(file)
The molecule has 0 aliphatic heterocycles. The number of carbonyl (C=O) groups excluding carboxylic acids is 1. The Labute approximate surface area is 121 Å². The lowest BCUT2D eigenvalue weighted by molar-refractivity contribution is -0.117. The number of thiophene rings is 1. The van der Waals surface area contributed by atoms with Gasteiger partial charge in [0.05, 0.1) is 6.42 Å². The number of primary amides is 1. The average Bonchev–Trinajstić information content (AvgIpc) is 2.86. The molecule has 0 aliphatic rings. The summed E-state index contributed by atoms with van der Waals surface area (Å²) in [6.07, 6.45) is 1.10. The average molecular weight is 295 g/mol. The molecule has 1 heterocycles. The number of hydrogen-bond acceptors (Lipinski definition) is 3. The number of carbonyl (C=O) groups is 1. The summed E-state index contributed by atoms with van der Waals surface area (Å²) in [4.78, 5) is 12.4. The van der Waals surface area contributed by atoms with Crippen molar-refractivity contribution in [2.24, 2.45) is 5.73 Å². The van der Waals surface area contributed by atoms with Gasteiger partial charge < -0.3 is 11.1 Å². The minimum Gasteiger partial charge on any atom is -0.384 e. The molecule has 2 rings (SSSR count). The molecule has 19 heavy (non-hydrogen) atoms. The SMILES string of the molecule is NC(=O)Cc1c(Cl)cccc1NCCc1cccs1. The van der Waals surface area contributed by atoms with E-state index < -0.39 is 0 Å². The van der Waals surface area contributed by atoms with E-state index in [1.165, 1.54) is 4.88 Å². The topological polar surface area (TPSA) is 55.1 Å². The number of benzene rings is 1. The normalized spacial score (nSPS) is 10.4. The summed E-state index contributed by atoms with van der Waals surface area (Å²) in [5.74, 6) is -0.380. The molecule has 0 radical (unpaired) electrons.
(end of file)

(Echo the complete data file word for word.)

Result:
The molecule has 0 aliphatic heterocycles. The number of carbonyl (C=O) groups excluding carboxylic acids is 1. The Labute approximate surface area is 121 Å². The lowest BCUT2D eigenvalue weighted by molar-refractivity contribution is -0.117. The number of thiophene rings is 1. The van der Waals surface area contributed by atoms with Gasteiger partial charge in [0.05, 0.1) is 6.42 Å². The number of primary amides is 1. The average Bonchev–Trinajstić information content (AvgIpc) is 2.86. The molecule has 0 aliphatic rings. The summed E-state index contributed by atoms with van der Waals surface area (Å²) in [6.07, 6.45) is 1.10. The average molecular weight is 295 g/mol. The molecule has 1 heterocycles. The number of hydrogen-bond acceptors (Lipinski definition) is 3. The number of carbonyl (C=O) groups is 1. The summed E-state index contributed by atoms with van der Waals surface area (Å²) in [4.78, 5) is 12.4. The van der Waals surface area contributed by atoms with Crippen molar-refractivity contribution in [2.24, 2.45) is 5.73 Å². The van der Waals surface area contributed by atoms with Gasteiger partial charge < -0.3 is 11.1 Å². The minimum Gasteiger partial charge on any atom is -0.384 e. The molecule has 2 rings (SSSR count). The molecule has 19 heavy (non-hydrogen) atoms. The SMILES string of the molecule is NC(=O)Cc1c(Cl)cccc1NCCc1cccs1. The van der Waals surface area contributed by atoms with E-state index < -0.39 is 0 Å². The van der Waals surface area contributed by atoms with E-state index in [1.165, 1.54) is 4.88 Å². The topological polar surface area (TPSA) is 55.1 Å². The number of benzene rings is 1. The normalized spacial score (nSPS) is 10.4. The summed E-state index contributed by atoms with van der Waals surface area (Å²) in [5.74, 6) is -0.380. The molecule has 0 radical (unpaired) electrons.